Confusing console log messages will appear, complaining that methods like “scriptingAnyDescriptor” are not implemented in your objects. You’ll wonder aloud what the hell that method is for, and even ask around on mailing lists and search google, only to find the plaintive cries of other frustrated developers.
There should be no “hunt-and-gather” phase in adding Scripting support to an application. Apple should include a perfectly functioning standard sdef as part of the Xcode templates for all application targets. If they want good scripting support, they need to throw us a bone.
- Spotty e-Mail Support. There’s a mailing list dedicated to allegedly solving the problems of frustrated scripting support implementors. The problem is, nobody from Apple reliably steps up to answer the most vexing questions posed there. Inevitably the tough questions either go unanswered, or are eventually acknowledged by Dustin Voss or Bill Cheeseman. The two most reliable sources for AppleScript implementation support are non-Apple employees who usually have to painfully admit they only figured it out after hours of scientific experimentation. When Dustin or Bill doesn’t chime in, occasionally an Apple representative does, but it’s highly unpredictable, and more often than not silence reigns. This sucks!
OK, I know, it’s not their “job” at Apple to monitor and reply to issues on the free mailing lists. But maybe it should be. The fact is, if there was anybody on that list replying to questions with the accuracy and authority of somebody like Eric Schlegel on Carbon-Dev, then AppleScript support would be a lot better. We’re treading water, here!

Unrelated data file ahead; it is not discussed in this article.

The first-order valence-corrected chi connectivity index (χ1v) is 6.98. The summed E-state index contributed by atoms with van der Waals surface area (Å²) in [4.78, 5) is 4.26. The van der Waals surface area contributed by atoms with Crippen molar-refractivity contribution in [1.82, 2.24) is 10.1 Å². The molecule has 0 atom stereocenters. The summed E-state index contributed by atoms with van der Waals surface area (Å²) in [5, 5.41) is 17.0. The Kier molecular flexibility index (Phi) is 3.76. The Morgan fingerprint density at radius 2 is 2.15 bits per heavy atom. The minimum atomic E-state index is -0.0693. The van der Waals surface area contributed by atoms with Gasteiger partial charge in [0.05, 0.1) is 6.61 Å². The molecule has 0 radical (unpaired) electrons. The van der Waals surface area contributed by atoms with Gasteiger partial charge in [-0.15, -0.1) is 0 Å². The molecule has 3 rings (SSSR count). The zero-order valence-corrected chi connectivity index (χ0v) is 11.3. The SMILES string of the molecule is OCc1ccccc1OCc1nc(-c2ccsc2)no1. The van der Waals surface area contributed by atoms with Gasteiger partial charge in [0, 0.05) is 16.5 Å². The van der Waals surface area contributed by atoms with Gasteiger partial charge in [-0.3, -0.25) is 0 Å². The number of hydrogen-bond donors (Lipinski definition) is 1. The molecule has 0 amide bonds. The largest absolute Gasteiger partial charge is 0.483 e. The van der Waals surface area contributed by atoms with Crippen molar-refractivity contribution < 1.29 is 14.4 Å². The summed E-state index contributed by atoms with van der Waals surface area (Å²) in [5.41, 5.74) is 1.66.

Other groups at Apple also provide stellar support through their lists. Core Audio leaps to mind. USB, Quartz Composer, Cocoa, and Networking also have real experts – the developers themselves – providing quick and friendly support to developers on a daily basis. Most of these groups in fact have 2 or more team members actively tackling problems on the lists. And when something is undocumented or broken, they admit it and we move on. I’m sure there are others. At Apple, helping developers is the rule rather than the exception, and I’m grateful for that.
Thank you, Eric! Thank you Jeff Moore, Bill Stewart, Fernando Urbina, Barry Twycross, David Ferguson, Pierre-Olivier Latour, Chris Kane, Douglas Davidson, Ali Ozer, Becky Willrich, and Quinn! I’m sure there are dozens more that don’t spring to mind or whose lists I don’t read. You’re all heroes, and we appreciate it. Truly.
But we need a Cocoa Scripting hero.
Contained By What?
One of the biggest hurdles in adding Cocoa Scripting support to an application seems to be coming to terms with AppleScript’s “containment hierarchy.” It requires that any scripted object be able to fully specify its location in the containment hierarchy. For instance, in MarsEdit this text paragraph I’m typing right now needs to know that it’s the:
See, that’s how AppleScript refers to things. And Cocoa Scripting exposes objects directly to AppleScript, so that scripters can manipulate them directly. Long story short, is your Cocoa objects need to know how to tell AppleScript where they live. The way this happens is by way of the “objectSpecifier” method, which most of your scriptable objects will end up needing to implement.